I make no secret of my hatred of The Daily Bile (Mail). Lazy journalism and a propagation of racism, homophobia, and, in particular, misogyny, is the order of the day from ‘Britain’s second-best selling newspaper, after The Sun‘. The levels of misogyny are surprising, in particular, from a paper that was first aimed at women.
However, their misogynistic misgivings aside, I read an article today that really ranckled my food-loving sensibilities. (I don’t know why I read this guff. It’s like a car crash that you just can’t tear your eyes away from. In my defence, I don’t pay for this rubbish, I merely read it for free online and then rant afterwards. It’s like a hobby.)
‘Foodstagrammers’ aren’t just annoying – they may have a psychological problem, says leading psychiatrist – screamed the headline. The ‘leading psychiatrist’ is Dr Valerie Taylor, the Head of Women’s Mental Health at the University of Toronto. If she’s interested in women’s mental health I’m not sure she should be cutting much sway with the Mail given their systematic attacks on women, their bodies, their minds, their clothes, etc., etc., etc.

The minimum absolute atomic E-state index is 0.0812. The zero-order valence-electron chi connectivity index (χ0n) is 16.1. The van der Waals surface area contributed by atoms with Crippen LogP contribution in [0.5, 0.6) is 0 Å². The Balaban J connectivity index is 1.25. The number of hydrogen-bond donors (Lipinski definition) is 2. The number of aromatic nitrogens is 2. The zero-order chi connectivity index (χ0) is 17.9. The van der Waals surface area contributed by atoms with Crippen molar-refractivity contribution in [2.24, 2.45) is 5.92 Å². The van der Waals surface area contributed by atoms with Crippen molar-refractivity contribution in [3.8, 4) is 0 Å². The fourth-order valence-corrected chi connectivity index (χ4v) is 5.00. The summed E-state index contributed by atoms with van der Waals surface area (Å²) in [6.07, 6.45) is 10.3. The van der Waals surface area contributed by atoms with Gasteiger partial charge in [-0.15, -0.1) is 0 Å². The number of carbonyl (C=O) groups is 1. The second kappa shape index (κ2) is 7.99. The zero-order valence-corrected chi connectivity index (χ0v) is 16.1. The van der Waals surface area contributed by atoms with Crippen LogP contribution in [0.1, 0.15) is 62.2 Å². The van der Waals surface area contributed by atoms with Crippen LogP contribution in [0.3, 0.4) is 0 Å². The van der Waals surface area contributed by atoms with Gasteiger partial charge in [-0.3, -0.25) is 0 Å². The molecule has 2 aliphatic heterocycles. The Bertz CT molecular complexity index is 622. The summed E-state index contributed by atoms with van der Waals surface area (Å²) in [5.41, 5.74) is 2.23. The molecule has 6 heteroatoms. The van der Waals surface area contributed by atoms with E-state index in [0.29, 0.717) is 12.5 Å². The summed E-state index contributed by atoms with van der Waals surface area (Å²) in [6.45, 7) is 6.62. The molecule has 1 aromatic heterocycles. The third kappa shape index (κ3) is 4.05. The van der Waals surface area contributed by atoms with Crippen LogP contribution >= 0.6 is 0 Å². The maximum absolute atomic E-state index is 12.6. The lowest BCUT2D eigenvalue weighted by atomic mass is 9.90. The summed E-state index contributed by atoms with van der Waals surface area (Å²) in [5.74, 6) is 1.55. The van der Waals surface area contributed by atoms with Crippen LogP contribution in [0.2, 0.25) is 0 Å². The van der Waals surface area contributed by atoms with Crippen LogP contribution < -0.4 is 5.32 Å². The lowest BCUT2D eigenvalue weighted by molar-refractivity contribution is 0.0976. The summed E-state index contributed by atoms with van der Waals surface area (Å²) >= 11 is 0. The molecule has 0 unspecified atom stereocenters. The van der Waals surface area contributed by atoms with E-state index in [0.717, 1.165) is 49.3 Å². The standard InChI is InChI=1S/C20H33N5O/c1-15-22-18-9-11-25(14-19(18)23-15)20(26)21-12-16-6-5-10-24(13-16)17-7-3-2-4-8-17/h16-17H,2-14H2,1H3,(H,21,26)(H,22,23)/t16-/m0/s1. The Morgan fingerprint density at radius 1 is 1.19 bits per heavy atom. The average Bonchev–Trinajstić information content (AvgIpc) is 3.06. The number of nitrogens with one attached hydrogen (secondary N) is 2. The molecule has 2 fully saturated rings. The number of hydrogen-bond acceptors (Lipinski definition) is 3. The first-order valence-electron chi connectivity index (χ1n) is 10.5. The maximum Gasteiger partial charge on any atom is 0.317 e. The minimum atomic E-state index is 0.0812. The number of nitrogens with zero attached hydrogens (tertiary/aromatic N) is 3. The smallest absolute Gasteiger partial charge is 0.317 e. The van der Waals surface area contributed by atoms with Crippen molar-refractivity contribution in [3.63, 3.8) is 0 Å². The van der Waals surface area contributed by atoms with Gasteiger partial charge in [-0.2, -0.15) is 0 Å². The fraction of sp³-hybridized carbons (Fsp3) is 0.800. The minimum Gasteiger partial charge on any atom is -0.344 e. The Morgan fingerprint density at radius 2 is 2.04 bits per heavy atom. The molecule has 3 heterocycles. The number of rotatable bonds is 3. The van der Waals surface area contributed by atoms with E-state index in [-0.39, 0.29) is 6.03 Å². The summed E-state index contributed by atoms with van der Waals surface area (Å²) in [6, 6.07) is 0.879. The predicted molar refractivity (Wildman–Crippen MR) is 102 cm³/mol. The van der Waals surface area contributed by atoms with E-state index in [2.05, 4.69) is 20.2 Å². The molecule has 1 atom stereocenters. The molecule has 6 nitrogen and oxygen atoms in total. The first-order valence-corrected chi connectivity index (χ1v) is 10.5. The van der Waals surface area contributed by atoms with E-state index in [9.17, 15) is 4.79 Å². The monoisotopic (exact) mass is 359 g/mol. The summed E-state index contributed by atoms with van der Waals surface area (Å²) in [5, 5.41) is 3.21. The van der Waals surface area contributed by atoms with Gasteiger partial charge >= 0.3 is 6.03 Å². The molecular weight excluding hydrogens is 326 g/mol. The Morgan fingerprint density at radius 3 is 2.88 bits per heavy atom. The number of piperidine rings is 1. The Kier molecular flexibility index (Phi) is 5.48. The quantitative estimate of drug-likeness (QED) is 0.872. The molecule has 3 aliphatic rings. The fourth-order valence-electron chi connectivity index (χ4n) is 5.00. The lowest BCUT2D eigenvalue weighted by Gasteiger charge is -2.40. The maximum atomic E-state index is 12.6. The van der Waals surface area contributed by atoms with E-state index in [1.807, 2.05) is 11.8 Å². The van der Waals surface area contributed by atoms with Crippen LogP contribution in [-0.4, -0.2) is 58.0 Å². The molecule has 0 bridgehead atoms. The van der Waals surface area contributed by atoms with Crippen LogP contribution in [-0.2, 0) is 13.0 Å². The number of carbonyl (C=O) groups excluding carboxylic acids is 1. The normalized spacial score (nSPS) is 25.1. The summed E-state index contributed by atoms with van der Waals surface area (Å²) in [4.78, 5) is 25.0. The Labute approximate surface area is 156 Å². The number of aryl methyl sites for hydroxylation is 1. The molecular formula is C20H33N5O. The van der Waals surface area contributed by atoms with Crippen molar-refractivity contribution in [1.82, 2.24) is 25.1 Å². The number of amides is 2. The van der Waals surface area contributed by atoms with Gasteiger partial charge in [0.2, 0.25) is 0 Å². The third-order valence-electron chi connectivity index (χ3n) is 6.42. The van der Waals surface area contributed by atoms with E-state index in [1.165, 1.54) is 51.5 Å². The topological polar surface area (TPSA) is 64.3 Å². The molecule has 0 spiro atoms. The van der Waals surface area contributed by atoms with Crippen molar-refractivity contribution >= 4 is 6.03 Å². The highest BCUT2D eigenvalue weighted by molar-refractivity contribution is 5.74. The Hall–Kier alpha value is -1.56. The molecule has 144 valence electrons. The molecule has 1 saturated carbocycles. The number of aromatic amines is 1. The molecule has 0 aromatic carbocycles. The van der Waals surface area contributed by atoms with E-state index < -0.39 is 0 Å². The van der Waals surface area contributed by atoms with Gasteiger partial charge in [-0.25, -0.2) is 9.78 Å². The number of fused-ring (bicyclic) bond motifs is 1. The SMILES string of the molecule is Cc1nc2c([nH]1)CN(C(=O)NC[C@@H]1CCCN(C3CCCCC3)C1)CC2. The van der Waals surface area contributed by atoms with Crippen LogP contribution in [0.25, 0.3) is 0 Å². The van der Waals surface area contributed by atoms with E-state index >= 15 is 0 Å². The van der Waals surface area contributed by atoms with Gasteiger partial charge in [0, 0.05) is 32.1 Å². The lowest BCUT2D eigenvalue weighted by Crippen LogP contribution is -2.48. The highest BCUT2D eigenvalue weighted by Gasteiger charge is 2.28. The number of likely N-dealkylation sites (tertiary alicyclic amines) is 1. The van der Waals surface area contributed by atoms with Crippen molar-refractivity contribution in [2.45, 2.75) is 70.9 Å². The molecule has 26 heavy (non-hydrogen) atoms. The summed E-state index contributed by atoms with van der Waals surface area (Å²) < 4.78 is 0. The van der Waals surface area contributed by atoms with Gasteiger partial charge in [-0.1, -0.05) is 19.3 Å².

Dr. Taylor, according to the Mail, is concerned that the recent ‘craze’ for people photographing their food and posting the photographs on social networking sites may actually mean that they are ‘ill‘ and may ‘hint at those with an eating disorder‘. FYI, the Mail is obsessed with eating disorders but not in a sensible, ‘this is a mental health issue’ way. More of a ‘supermodels make you anorexic’ kind of way. Just Google the articles of Mail journalist Liz Jones for further clarification on this. I suspect the Mail are touting this as bulimia for the digital age.
Dr. Taylor goes on to say, ‘I see clients for whom food has become problematic, and they struggle to go out and not have food be the key element of all social interaction: what they eat, when they ate, when they are going to eat again. The concern becomes when all they do is send pictures of food. We take pictures of things that are important to us, and for some people, the food itself becomes central and the rest -– the venue, the company, et cetera — is background.’
Ok. Maybe I’m missing something here. Is Dr. Taylor suggesting people are taking pictures of their food and posting them instead of eating the food? Who could be bothered? I’m not being glib about eating disorders here. A friend’s sister suffered very badly with anorexia nervosa. I’ve seen first hand how destructive and totally awful this illness is. However, I’m not sure I agree with what Dr. Taylor is saying, or more likely, the Mail‘s interpretation of what Dr. Taylor is saying.